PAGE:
Diary

Never Let A Cotton Ball Go To Waste

Rahm Emmanuel said “Never let a crisis go to waste.”  The Virginia Democrats are in crisis.  First it was blackface, then credible (and multiple) allegations of sexual assault.  And now…a cotton ball.

Virginia first lady under fire for handing cotton to African American students on mansion tour.

(If you’re a Virginia Democrat, that is the LAST thing you want to see in a Washington Post headline).

The WaPo story is behind their paywall, so here’s the same story from the Virginian-Pilot:

“A Virginia state employee has complained that her eighth-grade daughter was upset during a tour of the historic governor’s residence when first lady Pam Northam handed a ball of cotton to her and another black child and asked them to imagine being enslaved and having to pick cotton.”

“‘The Governor and Mrs. Northam have asked the residents of the Commonwealth to forgive them for their racially insensitive past actions,’ Leah Dozier Walker, who oversees the Office of Equity and Community Engagement at the state Department of Education, wrote Feb. 25 to lawmakers and to the office of Gov. Ralph Northam, a Democrat.”

“‘But the actions of Mrs. Northam, just last week, do not lead me to believe that this Governor’s office has taken seriously the harm and hurt they have caused African Americans in Virginia or that they are deserving of our forgiveness,’ she wrote.”

Now, you’d have to have a heart of stone to not go into schadenfreude mode over this.  Glenn Reynolds at Instapundit accuses the VA Dems and MSM of turning the GOP candidate, Ed Gillespie, into a virtual Stormfront figure during the gubenetorial campaign, while allowing Ralph Northam to paint himself as a racial healer.  By all means, let the Virginia progressives lie in the bed they made.

Where our (i.e., the GOP’s) opportunity comes in—they can’t climb out of that bed.  They’re stuck.

What leading Virginia Democrat or progressive has enough gravitas, and is untainted enough, to credibly seize control of the public discussion and steer the Virginia progressive community out of the swamp they’ve stuck themselves in?  Not Ralph Northam.  Not Justin Fairfax.  And not Mark Herring, who has his own “blackface” problems.

The Virginia progressives are spinning wheels, like a rear-wheel drive car unable to climb out of the mud.  They’re going silent.  Reminds me of an SNL skit a few years ago.  Three millenial couples met for dinner.  They wanted to chat about current events, but couldn’t figure out a way to do it without running the risk of possibly offending someone.  So they sat mute, uncomfortably staring at each other.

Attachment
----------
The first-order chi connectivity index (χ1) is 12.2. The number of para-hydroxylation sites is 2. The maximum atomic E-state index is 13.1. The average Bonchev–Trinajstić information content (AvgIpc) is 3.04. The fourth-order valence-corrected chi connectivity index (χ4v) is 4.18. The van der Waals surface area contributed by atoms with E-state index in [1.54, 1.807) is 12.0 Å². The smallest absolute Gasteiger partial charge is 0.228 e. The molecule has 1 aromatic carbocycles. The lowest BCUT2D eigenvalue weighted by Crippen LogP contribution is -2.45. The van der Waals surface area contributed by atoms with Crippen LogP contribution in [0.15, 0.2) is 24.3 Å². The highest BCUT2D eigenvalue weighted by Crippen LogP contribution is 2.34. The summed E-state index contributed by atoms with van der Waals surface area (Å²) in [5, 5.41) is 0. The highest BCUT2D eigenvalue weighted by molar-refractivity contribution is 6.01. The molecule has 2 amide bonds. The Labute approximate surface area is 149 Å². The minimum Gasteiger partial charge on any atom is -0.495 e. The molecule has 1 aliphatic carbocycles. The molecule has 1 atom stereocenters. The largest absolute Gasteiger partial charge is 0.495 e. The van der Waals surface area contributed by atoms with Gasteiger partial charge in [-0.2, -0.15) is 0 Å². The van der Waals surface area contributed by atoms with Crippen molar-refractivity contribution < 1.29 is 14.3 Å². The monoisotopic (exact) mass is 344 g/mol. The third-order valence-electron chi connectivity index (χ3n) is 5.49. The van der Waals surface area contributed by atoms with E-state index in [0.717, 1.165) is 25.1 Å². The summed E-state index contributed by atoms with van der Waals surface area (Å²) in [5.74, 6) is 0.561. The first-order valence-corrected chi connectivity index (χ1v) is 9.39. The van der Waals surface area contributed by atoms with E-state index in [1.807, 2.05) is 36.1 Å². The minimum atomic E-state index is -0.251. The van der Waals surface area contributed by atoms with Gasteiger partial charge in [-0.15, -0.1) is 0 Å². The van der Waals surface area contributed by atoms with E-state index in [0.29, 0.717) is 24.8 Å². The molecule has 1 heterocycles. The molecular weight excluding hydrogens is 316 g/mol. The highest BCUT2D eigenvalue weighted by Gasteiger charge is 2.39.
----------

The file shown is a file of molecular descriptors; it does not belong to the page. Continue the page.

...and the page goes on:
That SNL skit is akin to what’s happening in Virginia.  Everyone’s staring at each other, not sure what to do next.

That silence is the GOP’s opportunity.  Now is the time for Ed Gillespie, or other respected GOP voices, to speak up.  (I’ll bet a lot of Virginians who were swayed by the WaPo-led racial slamming of Gillespie in the campaign, might be willing to give him a second listen now).  They can have the floor, so to speak, because the VA Dems have (for the moment) abandoned it.

What should Gillespie, et.al say?  Well…where to begin?

I’ll suggest one thing he could say:  We need to give each other the benefit of the doubt.  Does anyone really think that Pam Northam was trying to be racially insensitive when she handed the cotton balls out to those children?  Aren’t we supposed to be talking to each other about race, so we can “heal” and come together.  Well, seems to me that Pam Northam was trying.  Some people may not like her methods—but NO people should reflexively jump to the worst possible conclusions about a matter, without having all the facts.  (Cough cough Covington Catholic cough).

Before the African-American community jumps on Pam Northam with both feet, it might want to consider this:  if a few people reach out to you, and you smack their hands, then don’t expect other people to reach out to you.  They’ll avoid you, for self-protection if nothing else.

I, for one, perceive that at least some segments of the African-American community are not only hyper-sensitive on race, but hyper-hyper sensitive.  So sensitive that…I don’t even want to bring up the subject of race with them.  I not only fear, I feel pretty sure, that I’ll say something wrong, or I’ll do something that seems innocuous to me but is “hurtful” to them…and that will be it.  I’ll be guilty, and the only question remaining will be the severity of my punishment.

No one is going to discuss a subject with you, if they fear they’ll run a risk by simply having that discussion.  Race is one of those subjects.

If you really want Americans to come together, you can’t smack the hands that reach out to you.  Perhaps Ed Gillespie could say that when he steps onto the empty stage in Virginia.  I’ll bet a lot of people would not only listen—they’ll be grateful.